Hall & Oates Super-PAC Dies, Hall & Oates Remain Politically Unsullied

Hall and OatesI am not, by nature, an outspoken man when it comes to this nation’s bitterly divisive political landscape. But the time has come for me to stand up, right here, right now, and make myself abundantly clear — no matter what other, nefarious forces may claim, I believe that the smooth bliss that emanates from every last funky note of the Hall & Oates back catalog belongs not to a collection of red states or blue states, but to the United States of America. And that is why I salute the quick and painless death of the controversial Hall & Oates super-PAC.

The organization, Hall and Oates Fans for America, was founded by one William Hansmann, who was looking to harness the mighty power of Messrs. Hall and Oates against the Mitt Romney campaign. Explains Rolling Stone, “Basically, all they did was fax in a form to the Federal Election Commission. There were plans to create a series of Romney-mocking videos — possibly using songs such as ‘Out of Touch’ or ‘I Can’t Go for That’ — but presumably those plans have been set aside.” More specifically, Hansmann said, “We started this as a joke, but then it kind of blew up.” Blew up, and then fluttered on down back to earth. Before the Hall and Oates Fans for America super-PAC could muster up any donations at all, the wise men to whom the organization paid homage cut it off at the pass. Basically, they asked nicely, and Hansmann agreed to shut it down.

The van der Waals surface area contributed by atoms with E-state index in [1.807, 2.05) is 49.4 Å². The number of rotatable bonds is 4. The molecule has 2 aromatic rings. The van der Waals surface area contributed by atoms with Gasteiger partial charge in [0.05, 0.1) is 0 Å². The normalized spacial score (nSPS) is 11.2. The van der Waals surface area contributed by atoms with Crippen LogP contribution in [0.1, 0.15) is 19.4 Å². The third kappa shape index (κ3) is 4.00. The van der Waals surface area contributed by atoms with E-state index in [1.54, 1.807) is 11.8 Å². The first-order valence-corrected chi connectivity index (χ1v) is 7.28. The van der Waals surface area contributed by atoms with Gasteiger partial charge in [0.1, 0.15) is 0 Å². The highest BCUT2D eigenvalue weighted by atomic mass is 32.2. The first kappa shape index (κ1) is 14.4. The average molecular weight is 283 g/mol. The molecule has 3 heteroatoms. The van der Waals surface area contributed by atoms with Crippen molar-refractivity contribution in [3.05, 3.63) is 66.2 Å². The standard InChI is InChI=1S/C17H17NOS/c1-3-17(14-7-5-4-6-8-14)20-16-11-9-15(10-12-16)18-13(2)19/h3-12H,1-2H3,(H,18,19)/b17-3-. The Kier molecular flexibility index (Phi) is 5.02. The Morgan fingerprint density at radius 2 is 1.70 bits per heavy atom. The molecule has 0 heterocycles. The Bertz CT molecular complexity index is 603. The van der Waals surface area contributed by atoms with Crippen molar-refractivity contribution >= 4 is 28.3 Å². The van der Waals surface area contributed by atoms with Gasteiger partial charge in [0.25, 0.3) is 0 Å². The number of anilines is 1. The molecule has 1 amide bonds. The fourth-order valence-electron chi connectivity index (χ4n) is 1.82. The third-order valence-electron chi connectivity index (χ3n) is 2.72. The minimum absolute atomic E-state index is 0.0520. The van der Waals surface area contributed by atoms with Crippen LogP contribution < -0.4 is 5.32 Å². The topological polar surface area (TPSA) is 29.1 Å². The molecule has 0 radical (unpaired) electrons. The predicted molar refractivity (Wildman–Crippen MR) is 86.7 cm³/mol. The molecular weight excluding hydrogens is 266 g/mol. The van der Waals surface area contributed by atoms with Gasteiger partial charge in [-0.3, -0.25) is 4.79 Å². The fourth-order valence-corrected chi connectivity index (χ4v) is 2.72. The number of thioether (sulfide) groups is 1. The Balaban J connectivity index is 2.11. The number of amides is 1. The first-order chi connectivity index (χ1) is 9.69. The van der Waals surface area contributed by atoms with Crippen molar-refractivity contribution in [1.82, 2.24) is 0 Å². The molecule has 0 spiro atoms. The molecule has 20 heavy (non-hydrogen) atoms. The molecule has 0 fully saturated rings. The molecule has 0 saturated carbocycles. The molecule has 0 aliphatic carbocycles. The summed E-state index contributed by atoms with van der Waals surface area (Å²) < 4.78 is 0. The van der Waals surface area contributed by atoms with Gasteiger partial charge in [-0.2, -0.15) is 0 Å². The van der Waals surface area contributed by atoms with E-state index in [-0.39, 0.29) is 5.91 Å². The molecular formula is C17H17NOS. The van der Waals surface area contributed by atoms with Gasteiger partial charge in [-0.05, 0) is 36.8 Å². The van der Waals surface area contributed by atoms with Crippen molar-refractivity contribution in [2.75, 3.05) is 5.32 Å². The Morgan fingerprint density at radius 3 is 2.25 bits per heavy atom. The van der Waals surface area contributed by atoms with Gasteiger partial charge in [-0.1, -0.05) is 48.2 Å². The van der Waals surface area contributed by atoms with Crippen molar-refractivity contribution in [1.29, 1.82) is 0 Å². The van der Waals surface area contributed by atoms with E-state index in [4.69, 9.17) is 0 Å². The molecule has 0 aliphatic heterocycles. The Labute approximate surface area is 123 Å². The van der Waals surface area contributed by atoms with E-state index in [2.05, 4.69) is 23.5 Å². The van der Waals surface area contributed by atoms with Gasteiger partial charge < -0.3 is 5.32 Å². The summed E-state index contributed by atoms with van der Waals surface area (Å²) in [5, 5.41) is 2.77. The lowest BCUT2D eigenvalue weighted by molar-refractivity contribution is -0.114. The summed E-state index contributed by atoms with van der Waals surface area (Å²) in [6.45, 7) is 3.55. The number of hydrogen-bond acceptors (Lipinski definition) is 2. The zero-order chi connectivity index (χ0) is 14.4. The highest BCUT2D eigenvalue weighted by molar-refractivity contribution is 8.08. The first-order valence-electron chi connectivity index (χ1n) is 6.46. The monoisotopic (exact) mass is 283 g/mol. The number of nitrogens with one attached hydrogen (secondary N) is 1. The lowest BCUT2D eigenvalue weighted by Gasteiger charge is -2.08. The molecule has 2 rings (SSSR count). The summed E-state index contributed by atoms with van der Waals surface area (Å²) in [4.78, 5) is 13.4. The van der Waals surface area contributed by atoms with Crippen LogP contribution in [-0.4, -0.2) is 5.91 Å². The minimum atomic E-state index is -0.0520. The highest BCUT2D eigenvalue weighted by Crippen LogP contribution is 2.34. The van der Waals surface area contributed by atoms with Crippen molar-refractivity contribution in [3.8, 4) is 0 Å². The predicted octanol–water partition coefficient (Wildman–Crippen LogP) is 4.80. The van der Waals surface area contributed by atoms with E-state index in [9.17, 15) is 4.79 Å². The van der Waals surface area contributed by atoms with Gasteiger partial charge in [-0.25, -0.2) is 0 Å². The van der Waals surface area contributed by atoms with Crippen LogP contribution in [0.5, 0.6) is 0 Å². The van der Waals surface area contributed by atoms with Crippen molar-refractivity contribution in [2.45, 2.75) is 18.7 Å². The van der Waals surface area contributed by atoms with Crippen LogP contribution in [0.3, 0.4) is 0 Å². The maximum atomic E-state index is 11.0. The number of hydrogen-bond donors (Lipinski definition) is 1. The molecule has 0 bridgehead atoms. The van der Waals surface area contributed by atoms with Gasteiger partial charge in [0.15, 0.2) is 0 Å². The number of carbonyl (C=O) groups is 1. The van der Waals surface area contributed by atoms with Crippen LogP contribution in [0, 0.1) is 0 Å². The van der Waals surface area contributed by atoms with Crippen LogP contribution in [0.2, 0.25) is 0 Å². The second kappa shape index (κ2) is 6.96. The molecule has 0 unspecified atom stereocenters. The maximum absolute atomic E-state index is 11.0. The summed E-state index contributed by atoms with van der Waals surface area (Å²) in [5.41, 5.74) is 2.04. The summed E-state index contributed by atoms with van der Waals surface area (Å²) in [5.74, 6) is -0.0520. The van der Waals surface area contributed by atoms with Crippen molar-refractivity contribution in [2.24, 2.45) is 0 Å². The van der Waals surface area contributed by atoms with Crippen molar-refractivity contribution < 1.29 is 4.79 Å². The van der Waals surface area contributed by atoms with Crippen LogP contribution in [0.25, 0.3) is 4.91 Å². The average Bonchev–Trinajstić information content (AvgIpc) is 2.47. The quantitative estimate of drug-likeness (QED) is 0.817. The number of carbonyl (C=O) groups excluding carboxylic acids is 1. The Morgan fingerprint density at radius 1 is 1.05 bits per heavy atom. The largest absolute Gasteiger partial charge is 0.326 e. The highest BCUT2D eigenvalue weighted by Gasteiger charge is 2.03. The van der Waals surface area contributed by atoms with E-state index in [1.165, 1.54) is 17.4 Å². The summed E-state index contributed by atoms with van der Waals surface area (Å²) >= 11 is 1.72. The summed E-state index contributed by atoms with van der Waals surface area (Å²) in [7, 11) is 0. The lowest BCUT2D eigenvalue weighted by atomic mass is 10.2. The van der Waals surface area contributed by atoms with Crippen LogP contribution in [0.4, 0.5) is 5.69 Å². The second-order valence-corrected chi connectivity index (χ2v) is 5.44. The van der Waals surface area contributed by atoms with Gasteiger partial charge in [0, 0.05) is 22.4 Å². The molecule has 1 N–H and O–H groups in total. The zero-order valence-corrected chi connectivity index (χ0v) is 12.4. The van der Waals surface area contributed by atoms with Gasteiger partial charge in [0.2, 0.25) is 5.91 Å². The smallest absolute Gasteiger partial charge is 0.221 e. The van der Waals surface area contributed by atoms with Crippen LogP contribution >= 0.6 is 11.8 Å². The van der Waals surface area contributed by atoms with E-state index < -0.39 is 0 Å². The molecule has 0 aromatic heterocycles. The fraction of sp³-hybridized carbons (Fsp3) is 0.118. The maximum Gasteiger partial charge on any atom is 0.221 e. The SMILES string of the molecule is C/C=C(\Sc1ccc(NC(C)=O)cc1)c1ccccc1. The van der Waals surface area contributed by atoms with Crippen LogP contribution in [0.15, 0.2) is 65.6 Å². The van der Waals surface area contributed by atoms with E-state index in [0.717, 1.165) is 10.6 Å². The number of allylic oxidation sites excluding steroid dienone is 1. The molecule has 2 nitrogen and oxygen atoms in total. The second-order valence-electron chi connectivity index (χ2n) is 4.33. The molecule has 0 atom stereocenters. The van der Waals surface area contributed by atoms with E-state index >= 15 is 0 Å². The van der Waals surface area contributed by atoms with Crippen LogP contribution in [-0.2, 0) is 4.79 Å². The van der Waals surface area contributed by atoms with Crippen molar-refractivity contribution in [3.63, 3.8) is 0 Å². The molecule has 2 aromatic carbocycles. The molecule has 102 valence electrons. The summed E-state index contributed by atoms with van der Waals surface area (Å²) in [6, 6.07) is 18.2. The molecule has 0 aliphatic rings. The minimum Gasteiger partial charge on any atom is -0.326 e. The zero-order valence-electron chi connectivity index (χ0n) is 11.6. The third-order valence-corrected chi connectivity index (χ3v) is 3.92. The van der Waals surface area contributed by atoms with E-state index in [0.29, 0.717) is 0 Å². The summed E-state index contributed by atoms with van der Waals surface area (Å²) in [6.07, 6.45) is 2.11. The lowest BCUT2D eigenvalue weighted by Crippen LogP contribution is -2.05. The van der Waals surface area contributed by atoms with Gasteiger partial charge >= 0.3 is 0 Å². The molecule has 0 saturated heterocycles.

Explains H&O manager Jonathan Wolfson, “Daryl Hall and John Oates recognize that the personal view points of their fans cross all political spectrums and are honored to be supported by their fans everywhere regardless of political affiliation. The PAC’s founders recognize that the use of the ‘Hall’ and ‘Oates’ names for the purpose of raising funds is not an appropriate fan activity no matter what the goal of the fund raising activities might be. Daryl Hall and John Oates are pleased that the amicable dialog with the founders of the Super PAC have brought an expedient resolution to this matter.”

And now back to Hall & Oates’s unstated, but progressively more transparent, career motivation: uniting America through song. Thanks, guys. You make-a our dreams come true.

Amos Barshad has written for New York Magazine, Spin, GQ, XXL, and the Arkansas Times. He is a staff writer for Grantland.

Archive @ AmosBarshad